As Branstad's memo made explicit, the elimination of state usury limits effectively removed the interest rate risk that had previously constrained card plans. Without these limits, unrestrained banks could begin pumping increasing volumes of capital into consumer credit and credit card debt. This undoubtedly opened credit markets and made credit available to underserved consumers, but it also gave primacy to bankers in a political debate where unrestrained markets and consumer protection were at odds, at a moment when increasing credit availability replaced rising wages as the foundation of economic citizenship and purchasing power.

The decisions of other states to lift their usury ceilings blunted the local impact of Marquette, but South Dakota policymakers were committed to making the state “the frontier of modern banking.” Through the 1980s the state continued to pursue local regulatory innovations that would bring jobs to South Dakota and regulatory change to other states. In 1983, with Citi's support, the state passed legislation allowing commercial banks to acquire insurance companies, so long as they sold insurance outside South Dakota. When Citibank moved to use this power, the Federal Reserve intervened, chastising South Dakota policymakers “for placing job expansion concerns above considerations for the soundness of the national banking system.”Footnote 39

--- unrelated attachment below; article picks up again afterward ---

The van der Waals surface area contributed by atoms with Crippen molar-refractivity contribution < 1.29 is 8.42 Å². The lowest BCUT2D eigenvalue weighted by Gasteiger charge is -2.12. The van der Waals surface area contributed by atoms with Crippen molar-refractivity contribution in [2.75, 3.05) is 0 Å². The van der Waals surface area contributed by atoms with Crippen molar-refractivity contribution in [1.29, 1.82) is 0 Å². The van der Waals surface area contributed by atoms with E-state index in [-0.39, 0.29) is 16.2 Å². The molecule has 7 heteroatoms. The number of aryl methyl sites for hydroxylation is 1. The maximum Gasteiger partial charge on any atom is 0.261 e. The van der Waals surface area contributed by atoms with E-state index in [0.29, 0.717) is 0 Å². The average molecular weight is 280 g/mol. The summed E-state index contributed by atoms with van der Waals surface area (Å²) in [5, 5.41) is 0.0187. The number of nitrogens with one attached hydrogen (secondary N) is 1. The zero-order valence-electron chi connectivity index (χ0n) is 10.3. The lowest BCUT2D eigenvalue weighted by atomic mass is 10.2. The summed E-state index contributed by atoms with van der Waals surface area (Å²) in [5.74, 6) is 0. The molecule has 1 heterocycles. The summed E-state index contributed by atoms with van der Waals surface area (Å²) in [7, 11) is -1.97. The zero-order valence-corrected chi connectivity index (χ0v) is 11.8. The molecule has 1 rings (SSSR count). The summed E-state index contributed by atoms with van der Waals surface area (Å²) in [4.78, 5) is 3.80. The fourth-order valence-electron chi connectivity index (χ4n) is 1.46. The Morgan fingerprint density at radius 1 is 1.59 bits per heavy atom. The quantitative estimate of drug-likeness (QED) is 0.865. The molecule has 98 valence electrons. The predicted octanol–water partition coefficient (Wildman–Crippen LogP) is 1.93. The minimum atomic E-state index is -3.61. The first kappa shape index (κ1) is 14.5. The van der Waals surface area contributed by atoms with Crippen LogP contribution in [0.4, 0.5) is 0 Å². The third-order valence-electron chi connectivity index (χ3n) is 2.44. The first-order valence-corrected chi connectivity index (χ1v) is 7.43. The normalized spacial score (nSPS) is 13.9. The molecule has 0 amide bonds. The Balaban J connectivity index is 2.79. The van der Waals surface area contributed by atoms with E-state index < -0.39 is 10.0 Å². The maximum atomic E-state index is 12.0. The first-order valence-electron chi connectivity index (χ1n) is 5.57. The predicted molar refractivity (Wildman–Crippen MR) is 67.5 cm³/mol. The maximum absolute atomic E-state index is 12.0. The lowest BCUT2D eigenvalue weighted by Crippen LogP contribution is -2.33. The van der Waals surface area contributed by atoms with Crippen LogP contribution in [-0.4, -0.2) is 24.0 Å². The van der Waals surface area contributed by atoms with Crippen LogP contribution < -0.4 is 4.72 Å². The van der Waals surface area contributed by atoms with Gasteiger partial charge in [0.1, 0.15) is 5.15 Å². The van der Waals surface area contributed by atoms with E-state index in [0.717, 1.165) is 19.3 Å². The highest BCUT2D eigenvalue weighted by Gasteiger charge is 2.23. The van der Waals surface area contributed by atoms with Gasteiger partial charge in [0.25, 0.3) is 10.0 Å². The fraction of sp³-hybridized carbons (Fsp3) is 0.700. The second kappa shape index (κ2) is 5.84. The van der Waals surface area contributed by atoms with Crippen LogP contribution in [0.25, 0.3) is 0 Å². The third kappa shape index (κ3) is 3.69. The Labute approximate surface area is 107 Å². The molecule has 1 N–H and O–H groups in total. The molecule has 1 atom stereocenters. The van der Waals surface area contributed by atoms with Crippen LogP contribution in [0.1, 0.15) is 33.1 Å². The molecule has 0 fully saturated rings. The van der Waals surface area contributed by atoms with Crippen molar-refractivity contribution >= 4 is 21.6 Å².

By the early 1990s, however, the national regulatory picture had changed—deregulation had become mainstream—and as South Dakota's relationship with Citibank matured, the state's most pressing priority shifted from luring other banks in, to making sure Citibank, and its jobs, capital, and prestige, did not leave. Indeed, in 1991 some state legislators began to worry that other card-friendly states, notably Nevada and Delaware, might offer Citibank a more favorable tax climate than South Dakota. Though House Republican Leader Jerry Lammers was quick to assure citizens that Citi had made no threats to leave, “by a stroke of the pen,” he warned, “Citibank could, if it wished to do so.” To meet this implicit threat, the legislature instituted a new sliding tax scale, sharply discounting all bank income above $500 million. Citibank was the only South Dakota bank approaching this revenue figure, and the tax break came in a year when a budget shortfall forced the state to raise taxes elsewhere.Footnote 40